Stakeholders’ Perception About the Effectiveness of Renewable Energy Subsidy in Nepal: A Review of Biogas Subsidy


  • Ashma Vaidy Centre for Rural Technology, Nepal



Renewable Energy, Renewable Energy Subsidy, Biogas, Energy Subsidy


Due to sustainability and climate change concerns associated with fossil fuels, renewable energy (RE) is increasingly being recognized as crucial link between energy access and sustainable development. Growing interest in RE has led many countries to adopt different strategies to promote its growth. Subsidy in various forms is one of the common measures governments around the world have used to support the production and to encourage the use of RE technologies. Renewable energy sector in Nepal is also largely driven by RE subsidies, primarily targeted at potential users. While many argue that subsidy played a major role in the promotion and uptake of RETs, there is little knowledge on the differential impact RE subsidies have had on different stakeholders and actors in the RE sector. Knowledge about broader impact of RE subsidy, its relevance to different RETs and its effectiveness in achieving sustainability of the sector also remains largely fragmented. In order to devise strategies to overcome barriers in the development of RE sector in Nepal, it is important to fill these knowledge gaps. It is also important to better understand challenges and opportunities. To this end, this study uses qualitative research method to draw knowledge from different stakeholders about the effectiveness of renewable energy subsidy policy in Nepal. The primary focus of this study is biogas subsidy that has been in place since the 1990s. The study reveals that the effectiveness of RE subsidy is a function of various factors such as users’ awareness about RET benefits, government policy and provisions, cost-effectiveness of the technology, after-sales-services, long-term access to RE technologies and services etc. The general consensus is that RE subsidy so far has primarily benefited better-off households than the low-income populations. It was also revealed that, without subsidy or some kind of financial intermediation, access of poor farmers to biogas technology is likely to remain a challenge. The high upfront cost of the technology was frequently cited as one of the biggest barriers in the market-led dissemination of biogas technology (particularly the one being promoted by the Government of Nepal). This highlights the need for improvement in resource (land, raw material for its construction and operation) and cost efficiency of the technology for it to remain economically viable for farming communities, to whom the technology might have the greatest utility. Better measures and communication strategy are needed to make targeted subsidies and relevant information about policy mandates and provision accessible to the grass roots.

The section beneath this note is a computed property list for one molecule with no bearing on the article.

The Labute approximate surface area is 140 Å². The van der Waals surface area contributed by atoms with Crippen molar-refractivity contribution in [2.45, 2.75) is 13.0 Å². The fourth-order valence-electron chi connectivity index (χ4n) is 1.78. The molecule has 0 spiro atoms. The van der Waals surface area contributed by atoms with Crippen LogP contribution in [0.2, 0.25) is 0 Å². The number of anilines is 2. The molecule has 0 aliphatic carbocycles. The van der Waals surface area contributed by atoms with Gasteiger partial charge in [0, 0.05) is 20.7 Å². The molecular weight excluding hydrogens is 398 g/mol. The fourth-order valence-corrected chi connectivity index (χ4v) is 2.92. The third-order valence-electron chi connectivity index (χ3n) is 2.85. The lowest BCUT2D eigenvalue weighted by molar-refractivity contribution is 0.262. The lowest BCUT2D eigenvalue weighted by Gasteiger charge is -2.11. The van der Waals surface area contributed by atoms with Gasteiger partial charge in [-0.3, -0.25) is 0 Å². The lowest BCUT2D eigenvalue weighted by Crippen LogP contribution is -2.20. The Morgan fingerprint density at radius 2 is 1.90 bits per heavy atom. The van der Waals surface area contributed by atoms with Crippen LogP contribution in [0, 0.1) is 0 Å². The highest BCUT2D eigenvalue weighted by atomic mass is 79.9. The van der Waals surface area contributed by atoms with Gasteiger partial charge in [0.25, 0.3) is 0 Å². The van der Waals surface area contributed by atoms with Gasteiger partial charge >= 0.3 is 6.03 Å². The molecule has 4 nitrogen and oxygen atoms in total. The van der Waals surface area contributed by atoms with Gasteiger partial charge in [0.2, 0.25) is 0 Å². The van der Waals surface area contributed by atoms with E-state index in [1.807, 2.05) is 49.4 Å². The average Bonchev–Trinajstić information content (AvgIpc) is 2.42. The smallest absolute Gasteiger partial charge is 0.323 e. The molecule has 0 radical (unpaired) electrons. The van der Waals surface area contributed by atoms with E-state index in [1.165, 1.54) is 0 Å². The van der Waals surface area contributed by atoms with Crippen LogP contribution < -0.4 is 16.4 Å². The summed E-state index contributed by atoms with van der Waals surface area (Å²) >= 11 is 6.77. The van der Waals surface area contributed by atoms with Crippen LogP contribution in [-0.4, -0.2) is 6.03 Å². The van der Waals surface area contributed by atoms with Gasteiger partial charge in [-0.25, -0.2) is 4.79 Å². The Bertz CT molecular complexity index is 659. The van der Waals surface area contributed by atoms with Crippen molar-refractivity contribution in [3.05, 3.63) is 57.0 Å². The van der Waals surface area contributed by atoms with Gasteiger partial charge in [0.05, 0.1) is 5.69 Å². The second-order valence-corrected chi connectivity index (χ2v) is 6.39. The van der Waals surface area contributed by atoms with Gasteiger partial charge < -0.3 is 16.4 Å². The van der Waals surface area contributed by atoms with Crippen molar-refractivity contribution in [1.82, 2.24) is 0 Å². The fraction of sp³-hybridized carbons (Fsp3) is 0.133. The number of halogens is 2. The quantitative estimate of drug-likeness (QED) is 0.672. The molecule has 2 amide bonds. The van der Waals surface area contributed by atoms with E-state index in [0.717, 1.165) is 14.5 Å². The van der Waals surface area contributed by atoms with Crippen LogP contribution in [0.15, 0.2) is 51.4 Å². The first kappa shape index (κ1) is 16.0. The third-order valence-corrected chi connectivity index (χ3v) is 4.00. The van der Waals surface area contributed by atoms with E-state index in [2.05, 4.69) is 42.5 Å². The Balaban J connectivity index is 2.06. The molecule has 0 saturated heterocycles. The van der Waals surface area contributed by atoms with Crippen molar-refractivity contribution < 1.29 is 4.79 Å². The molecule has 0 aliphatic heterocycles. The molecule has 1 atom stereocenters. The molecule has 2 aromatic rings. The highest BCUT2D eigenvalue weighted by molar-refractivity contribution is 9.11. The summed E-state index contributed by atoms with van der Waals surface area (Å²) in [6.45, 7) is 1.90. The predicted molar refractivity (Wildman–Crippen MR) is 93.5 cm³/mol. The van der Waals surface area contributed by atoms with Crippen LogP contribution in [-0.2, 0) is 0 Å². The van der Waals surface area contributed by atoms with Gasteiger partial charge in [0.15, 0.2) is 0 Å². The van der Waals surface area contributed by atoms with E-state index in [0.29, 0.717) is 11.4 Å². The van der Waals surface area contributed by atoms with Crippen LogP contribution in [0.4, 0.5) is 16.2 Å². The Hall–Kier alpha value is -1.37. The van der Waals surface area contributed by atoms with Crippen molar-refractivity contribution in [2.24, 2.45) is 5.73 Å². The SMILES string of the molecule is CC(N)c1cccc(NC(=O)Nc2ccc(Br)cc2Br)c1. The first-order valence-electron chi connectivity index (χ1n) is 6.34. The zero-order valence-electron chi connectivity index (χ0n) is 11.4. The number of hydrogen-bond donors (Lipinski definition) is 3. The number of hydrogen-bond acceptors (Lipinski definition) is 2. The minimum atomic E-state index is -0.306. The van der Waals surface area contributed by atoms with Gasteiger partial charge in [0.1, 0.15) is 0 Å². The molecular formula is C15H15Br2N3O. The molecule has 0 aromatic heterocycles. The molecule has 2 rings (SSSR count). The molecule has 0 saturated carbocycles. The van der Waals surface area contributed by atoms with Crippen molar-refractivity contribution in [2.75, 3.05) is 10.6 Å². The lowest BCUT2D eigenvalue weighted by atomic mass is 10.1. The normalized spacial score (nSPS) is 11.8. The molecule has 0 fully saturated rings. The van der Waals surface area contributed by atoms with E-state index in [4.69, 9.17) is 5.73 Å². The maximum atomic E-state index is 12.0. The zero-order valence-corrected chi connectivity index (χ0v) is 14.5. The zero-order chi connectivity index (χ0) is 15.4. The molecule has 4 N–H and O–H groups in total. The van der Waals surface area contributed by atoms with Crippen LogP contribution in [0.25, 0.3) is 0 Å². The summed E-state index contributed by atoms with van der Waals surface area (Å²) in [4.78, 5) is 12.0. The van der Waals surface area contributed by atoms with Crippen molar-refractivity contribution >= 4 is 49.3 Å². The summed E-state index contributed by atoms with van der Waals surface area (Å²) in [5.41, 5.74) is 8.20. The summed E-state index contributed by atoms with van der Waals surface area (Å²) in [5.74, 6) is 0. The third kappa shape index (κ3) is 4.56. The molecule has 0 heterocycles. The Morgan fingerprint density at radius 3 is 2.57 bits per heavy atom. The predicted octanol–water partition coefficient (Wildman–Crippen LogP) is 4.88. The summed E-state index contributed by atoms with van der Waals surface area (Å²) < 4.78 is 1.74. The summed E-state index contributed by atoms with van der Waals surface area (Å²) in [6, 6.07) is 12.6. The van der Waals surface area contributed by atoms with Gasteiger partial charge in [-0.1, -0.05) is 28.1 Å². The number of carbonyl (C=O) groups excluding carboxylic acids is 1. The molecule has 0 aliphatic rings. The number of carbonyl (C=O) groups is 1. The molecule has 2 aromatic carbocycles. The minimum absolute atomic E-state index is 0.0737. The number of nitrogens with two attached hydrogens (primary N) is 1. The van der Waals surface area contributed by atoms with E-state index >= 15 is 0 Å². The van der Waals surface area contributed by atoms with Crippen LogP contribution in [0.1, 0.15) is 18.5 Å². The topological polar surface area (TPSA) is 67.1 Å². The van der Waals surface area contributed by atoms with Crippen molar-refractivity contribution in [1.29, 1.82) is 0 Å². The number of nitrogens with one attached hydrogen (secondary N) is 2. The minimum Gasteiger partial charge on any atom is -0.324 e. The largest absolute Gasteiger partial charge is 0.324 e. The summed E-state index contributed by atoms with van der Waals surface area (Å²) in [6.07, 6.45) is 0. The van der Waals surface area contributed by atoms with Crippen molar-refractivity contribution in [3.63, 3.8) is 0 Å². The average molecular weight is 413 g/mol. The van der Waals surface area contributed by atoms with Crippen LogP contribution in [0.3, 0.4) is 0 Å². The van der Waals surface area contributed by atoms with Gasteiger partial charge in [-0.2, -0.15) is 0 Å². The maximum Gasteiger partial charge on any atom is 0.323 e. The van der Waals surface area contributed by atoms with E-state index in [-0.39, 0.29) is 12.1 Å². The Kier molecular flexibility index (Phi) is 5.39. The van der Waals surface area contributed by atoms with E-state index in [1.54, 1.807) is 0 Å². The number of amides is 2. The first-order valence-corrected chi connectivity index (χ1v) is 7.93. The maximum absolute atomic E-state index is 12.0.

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How to Cite

Vaidy, A. (2020). Stakeholders’ Perception About the Effectiveness of Renewable Energy Subsidy in Nepal: A Review of Biogas Subsidy. Journal of the Institute of Engineering, 15(3), 375–384.